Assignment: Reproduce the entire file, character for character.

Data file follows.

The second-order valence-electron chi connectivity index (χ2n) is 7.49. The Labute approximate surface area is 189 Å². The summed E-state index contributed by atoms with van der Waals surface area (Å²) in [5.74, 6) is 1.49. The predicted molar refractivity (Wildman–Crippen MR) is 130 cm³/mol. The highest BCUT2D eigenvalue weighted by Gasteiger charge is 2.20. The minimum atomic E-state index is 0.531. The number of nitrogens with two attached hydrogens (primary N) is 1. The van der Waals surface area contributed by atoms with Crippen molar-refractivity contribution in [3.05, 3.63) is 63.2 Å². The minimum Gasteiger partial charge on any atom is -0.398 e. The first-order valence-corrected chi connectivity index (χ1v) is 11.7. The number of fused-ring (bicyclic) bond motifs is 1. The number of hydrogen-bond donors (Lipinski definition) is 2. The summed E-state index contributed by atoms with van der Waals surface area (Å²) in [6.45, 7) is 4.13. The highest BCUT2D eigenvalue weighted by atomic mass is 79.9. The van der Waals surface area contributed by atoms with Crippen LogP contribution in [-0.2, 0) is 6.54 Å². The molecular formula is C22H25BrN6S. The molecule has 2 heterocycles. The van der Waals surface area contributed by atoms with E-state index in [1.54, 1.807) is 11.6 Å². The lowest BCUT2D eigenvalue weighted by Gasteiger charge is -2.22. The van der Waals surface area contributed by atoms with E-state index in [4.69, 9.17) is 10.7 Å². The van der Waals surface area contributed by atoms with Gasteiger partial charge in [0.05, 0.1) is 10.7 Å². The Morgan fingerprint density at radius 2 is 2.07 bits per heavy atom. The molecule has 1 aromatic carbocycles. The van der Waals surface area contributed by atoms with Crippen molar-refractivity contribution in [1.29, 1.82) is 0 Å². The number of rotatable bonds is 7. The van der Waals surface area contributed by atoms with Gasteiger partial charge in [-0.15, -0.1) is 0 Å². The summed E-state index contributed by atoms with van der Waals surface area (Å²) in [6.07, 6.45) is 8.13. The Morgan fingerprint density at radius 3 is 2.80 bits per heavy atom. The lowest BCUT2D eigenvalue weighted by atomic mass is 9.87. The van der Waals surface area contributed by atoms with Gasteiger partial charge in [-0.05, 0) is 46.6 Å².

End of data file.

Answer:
The second-order valence-electron chi connectivity index (χ2n) is 7.49. The Labute approximate surface area is 189 Å². The summed E-state index contributed by atoms with van der Waals surface area (Å²) in [5.74, 6) is 1.49. The predicted molar refractivity (Wildman–Crippen MR) is 130 cm³/mol. The highest BCUT2D eigenvalue weighted by Gasteiger charge is 2.20. The minimum atomic E-state index is 0.531. The number of nitrogens with two attached hydrogens (primary N) is 1. The van der Waals surface area contributed by atoms with Crippen molar-refractivity contribution in [3.05, 3.63) is 63.2 Å². The minimum Gasteiger partial charge on any atom is -0.398 e. The first-order valence-corrected chi connectivity index (χ1v) is 11.7. The number of fused-ring (bicyclic) bond motifs is 1. The number of hydrogen-bond donors (Lipinski definition) is 2. The summed E-state index contributed by atoms with van der Waals surface area (Å²) in [6.45, 7) is 4.13. The highest BCUT2D eigenvalue weighted by atomic mass is 79.9. The van der Waals surface area contributed by atoms with Crippen LogP contribution in [-0.2, 0) is 6.54 Å². The molecular formula is C22H25BrN6S. The molecule has 2 heterocycles. The van der Waals surface area contributed by atoms with E-state index in [1.54, 1.807) is 11.6 Å². The lowest BCUT2D eigenvalue weighted by Gasteiger charge is -2.22. The van der Waals surface area contributed by atoms with E-state index in [4.69, 9.17) is 10.7 Å². The van der Waals surface area contributed by atoms with Gasteiger partial charge in [0.05, 0.1) is 10.7 Å². The Morgan fingerprint density at radius 2 is 2.07 bits per heavy atom. The molecule has 1 aromatic carbocycles. The van der Waals surface area contributed by atoms with Crippen molar-refractivity contribution in [1.29, 1.82) is 0 Å². The number of rotatable bonds is 7. The van der Waals surface area contributed by atoms with Gasteiger partial charge in [-0.15, -0.1) is 0 Å². The summed E-state index contributed by atoms with van der Waals surface area (Å²) in [6.07, 6.45) is 8.13. The Morgan fingerprint density at radius 3 is 2.80 bits per heavy atom. The lowest BCUT2D eigenvalue weighted by atomic mass is 9.87. The van der Waals surface area contributed by atoms with Gasteiger partial charge in [-0.05, 0) is 46.6 Å².